Editorial: Congratulations, Class of 2015 parents
ou’ve heard the speeches many times. The high school years end and another chapter of life begins. That’s why they call it commencement. Congratulations to the parents of the Class of 2015. You made it.
Parenting teenagers is one of life’s tough challenges, a dark tunnel with a light shining in the distance: graduation. Teenagers are alternately brilliant and brooding, hilarious and hare-brained. Ushering them past the pitfalls of adolescence can be an anxious journey. As Dr. Benjamin Spock said, “The child supplies the power but the parents have to do the steering.”
Give yourself a pat on the back, parents. Just getting children to school each day is a challenge. Through the years, you made it through science projects, band concerts, teacher conferences, athletic events, prom nights and more papers and tests than you thought possible. Maybe a roller coaster is a better analogy for the teen years — lots of ups and downs for parents and children alike.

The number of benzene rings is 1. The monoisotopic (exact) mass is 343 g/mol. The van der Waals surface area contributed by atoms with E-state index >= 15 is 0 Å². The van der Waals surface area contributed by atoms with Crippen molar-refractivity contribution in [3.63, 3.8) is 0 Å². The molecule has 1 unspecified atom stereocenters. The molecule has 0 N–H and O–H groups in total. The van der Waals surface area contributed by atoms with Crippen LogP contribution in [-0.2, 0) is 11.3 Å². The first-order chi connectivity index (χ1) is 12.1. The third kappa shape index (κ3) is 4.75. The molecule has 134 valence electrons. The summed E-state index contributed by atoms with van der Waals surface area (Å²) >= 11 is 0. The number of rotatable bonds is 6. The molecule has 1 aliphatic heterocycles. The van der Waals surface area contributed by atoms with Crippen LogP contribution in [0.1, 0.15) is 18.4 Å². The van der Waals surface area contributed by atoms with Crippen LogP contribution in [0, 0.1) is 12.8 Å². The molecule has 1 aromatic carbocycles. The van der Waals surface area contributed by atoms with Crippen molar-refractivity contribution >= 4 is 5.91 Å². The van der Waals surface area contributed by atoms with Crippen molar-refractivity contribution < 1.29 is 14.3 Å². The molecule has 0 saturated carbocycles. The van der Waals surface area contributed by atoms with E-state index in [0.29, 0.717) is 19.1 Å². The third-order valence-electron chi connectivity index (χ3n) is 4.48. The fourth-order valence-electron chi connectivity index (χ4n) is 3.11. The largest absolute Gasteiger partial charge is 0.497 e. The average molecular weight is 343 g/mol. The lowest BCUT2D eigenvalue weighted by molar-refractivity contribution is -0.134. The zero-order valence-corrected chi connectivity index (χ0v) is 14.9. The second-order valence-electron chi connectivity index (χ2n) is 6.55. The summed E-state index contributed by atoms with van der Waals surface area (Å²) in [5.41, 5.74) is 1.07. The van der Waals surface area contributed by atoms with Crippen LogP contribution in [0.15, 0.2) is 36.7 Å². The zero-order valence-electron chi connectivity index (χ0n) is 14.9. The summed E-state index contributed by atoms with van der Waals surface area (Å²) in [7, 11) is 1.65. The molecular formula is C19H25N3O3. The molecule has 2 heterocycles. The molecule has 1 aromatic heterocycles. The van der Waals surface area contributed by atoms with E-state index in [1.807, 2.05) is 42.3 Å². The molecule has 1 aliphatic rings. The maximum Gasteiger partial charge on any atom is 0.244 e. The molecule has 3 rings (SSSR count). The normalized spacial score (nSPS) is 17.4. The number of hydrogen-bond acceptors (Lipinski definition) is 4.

If your young graduate is heading to college, one weight has been lifted from your shoulders — concern about getting into the college of your child’s choice — only to be replaced by another. Tuition and living expenses can be steep, but consider it an investment. You are far from alone. Of the 2.9 million young people who graduated from high school last year, the Labor Department says, 68.4 percent enrolled in college within months.
Some people question the value of a college education, but a degree will give your child an edge in the workplace. The median weekly wage for holders of a bachelor’s degree in 2014 was $1,101 — 65 percent higher than the $668 weekly median wage high-school graduates earned, according to the Wall Street Journal.
If college is not going to happen for your child this year, remember that the diploma he receives next Saturday is still a good start. High school graduates make almost 40 percent more a week than their peers who dropped out, according to the Labor Department. And they can pursue other opportunities — the military, trades, apprenticeships and more — to increase their earning power.
“It is easier to build strong children than to repair broken men,” Frederick Douglass said. Rest assured, parents. Seeing your teens graduate is a deservedly proud moment. You have built them strong and steady by making sure they got an education and are prepared to build on that foundation. Applaud loud and long when they get their diplomas. And know they could not have done it without you.